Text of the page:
Mumbai brings out the night owl in me. Of course my night owl might not resemble yours, or most people’s for that matter. I do an uncanny impression of a baby sloth during most times of the day and in most conditions, but in Mumbai I regularly managed the near impossible task of staying awake (and reasonably cognisant) beyond 12am.

The thing is, I was on holiday (of sorts) so such nocturnal shenanigans aren’t scandalous.What is noteworthy is that in the same period I collected more phone numbers than I can remember. In a few cases this was the result of networking at formal events, but mainly it’s happened socially, informally, almost accidentally. Almost every conversation I’ve had in the city resulted in the exchange of phone numbers. It’s as though every conversation is a planted seed, the prelude to future meetings.

Contrast this with my experience of our neighbourhood in Southampton. Nazneen and I moved into our new house in June. Until Christmas we only know one neighbour by name, a lovely elderly woman called Elaine who lives a few doors down. To remedy this, Naz wrote Crimbo cards to all the neighbours in our immediate vicinity, addressing them to house numbers rather than their residents – because we didn’t know their names – but signed with our own. Over a few days we had cards posted through our door signed in the same way, so we know a few more of our neighbours through the ritual of Christmas card exchange. At first, I was pleased with our haul of new names. But then it dawned on me how bizarre it was: neither we nor our neighbours actually knocked on our doors to introduce ourselves in person. Robert Putnam would call this evidence of social capital poverty. I think it’s probably a little more complex than that; we’re not talking about a quantitative depletion of social “connectedness” but the erosion – or possibly historical absence – of a culture of conviviality.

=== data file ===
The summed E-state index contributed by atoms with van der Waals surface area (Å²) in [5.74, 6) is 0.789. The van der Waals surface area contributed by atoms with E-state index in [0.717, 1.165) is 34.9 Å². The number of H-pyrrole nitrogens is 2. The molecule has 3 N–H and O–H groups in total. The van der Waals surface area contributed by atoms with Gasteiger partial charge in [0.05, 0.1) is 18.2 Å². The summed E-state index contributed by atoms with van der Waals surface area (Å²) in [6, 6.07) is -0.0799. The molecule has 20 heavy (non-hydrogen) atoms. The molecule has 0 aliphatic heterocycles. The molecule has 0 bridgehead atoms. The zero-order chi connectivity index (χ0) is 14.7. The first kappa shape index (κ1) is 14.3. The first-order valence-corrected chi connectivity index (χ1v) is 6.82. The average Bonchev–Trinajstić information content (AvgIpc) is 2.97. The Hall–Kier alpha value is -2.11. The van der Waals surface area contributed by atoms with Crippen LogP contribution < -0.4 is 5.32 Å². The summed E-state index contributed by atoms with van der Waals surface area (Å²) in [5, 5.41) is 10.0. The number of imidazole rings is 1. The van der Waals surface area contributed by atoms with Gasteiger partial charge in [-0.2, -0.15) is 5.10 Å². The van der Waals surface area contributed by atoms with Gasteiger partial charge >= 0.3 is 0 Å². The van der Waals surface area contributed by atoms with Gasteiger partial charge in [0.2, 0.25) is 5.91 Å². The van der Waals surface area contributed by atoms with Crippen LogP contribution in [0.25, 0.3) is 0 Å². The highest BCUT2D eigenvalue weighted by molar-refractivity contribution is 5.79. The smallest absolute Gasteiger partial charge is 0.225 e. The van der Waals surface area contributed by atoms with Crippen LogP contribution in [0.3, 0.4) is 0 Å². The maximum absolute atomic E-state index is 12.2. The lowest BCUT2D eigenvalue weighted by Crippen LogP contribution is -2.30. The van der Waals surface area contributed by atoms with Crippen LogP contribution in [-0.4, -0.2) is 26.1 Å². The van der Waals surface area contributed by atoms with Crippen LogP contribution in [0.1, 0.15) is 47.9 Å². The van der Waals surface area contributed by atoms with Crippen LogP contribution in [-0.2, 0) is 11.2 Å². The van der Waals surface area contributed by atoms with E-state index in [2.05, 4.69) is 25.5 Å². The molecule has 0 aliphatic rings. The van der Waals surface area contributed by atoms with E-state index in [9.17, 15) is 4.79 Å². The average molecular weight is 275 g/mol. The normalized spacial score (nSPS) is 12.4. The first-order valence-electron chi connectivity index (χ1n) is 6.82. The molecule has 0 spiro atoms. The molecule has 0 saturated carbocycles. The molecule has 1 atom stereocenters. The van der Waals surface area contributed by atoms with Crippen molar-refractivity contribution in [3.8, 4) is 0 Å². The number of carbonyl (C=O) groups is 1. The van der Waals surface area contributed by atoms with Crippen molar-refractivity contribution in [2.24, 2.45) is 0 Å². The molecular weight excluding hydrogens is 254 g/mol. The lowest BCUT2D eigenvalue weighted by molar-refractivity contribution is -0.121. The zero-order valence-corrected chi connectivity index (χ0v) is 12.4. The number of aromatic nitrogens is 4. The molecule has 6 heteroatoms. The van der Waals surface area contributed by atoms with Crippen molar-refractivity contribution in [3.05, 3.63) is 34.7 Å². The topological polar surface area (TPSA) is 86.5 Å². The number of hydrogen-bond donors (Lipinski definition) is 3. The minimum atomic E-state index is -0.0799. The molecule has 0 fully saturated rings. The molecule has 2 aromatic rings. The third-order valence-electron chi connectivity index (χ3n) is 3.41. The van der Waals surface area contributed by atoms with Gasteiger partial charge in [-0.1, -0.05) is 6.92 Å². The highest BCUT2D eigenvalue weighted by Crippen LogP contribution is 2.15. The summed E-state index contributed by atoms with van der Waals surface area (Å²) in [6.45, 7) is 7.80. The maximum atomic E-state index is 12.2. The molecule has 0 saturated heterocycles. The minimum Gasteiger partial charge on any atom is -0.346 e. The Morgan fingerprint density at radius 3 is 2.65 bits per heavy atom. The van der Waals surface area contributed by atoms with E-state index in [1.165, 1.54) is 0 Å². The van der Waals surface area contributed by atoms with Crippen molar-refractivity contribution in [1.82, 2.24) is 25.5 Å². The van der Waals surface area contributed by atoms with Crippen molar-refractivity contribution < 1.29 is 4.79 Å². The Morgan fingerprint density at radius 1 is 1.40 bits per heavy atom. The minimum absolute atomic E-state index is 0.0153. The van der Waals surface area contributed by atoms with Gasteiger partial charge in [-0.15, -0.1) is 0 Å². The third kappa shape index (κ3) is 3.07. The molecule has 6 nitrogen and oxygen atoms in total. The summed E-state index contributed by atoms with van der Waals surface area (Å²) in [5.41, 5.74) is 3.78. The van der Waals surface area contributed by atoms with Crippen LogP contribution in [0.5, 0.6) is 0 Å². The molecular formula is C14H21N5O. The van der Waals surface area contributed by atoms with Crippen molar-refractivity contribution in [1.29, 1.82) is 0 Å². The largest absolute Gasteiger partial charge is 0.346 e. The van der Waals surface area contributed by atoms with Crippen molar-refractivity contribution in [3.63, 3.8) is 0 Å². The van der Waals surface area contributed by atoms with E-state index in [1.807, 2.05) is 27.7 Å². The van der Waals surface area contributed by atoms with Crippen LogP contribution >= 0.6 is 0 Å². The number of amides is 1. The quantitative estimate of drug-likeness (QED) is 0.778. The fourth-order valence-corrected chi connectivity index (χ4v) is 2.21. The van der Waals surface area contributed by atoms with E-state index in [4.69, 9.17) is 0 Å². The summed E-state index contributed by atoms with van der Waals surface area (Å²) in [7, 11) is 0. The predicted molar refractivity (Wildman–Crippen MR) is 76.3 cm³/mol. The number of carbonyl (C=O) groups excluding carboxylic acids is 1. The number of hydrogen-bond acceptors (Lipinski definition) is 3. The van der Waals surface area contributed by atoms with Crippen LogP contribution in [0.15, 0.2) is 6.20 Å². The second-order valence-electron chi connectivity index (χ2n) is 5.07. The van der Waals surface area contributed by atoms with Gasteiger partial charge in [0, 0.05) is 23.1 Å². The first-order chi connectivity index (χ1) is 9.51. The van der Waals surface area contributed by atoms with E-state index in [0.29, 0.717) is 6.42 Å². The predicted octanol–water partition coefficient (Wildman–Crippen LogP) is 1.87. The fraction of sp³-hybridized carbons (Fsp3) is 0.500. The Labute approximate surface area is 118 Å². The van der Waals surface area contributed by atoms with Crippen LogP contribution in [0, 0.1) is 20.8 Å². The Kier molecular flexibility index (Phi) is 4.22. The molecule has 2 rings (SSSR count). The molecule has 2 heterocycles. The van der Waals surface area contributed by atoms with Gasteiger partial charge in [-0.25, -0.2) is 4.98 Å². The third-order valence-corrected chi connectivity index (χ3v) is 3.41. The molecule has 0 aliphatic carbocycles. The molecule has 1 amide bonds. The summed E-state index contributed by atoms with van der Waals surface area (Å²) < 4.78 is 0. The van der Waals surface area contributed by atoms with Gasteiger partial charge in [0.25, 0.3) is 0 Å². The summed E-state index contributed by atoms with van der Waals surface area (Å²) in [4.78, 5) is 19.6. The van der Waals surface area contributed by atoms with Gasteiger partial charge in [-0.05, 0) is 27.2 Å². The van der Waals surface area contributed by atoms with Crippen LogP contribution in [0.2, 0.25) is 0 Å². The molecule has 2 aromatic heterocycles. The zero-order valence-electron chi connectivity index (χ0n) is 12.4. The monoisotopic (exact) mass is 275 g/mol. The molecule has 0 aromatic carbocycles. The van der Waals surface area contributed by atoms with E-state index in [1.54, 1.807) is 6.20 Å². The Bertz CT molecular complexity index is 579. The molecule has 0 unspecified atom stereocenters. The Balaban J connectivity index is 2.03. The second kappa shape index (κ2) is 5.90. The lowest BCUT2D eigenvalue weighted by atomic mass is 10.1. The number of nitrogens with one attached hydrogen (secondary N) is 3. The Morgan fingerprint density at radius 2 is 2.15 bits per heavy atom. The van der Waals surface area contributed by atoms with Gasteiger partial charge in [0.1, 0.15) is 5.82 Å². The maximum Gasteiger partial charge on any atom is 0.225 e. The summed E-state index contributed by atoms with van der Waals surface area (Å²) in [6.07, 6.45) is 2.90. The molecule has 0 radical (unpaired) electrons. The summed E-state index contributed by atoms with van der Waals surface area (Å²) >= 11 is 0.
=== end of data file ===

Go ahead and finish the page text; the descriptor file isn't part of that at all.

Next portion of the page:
David Cameron and other Big Society ideologues have made heavy weather of insisting that civility has to be the bedrock for a reimagined civil society (and, by, necessity, a reimagined State). What Mumbai – and India at large – always reminds me is that it is conviviality and not civility that makes a difference. It’s only when you step outside Britain’s stultifying bubble of social wariness that you realise there is another way to interact. To be meaningful, social innovation should not only meet social needs where the state and market (alone) cannot, but should also be able to extend civil society and thereby create new social relationships from which other forms of innovation are enabled. How can we expect to create new social relationships when our existing ones are so weak, and how can this happen without a culture of conviviality?

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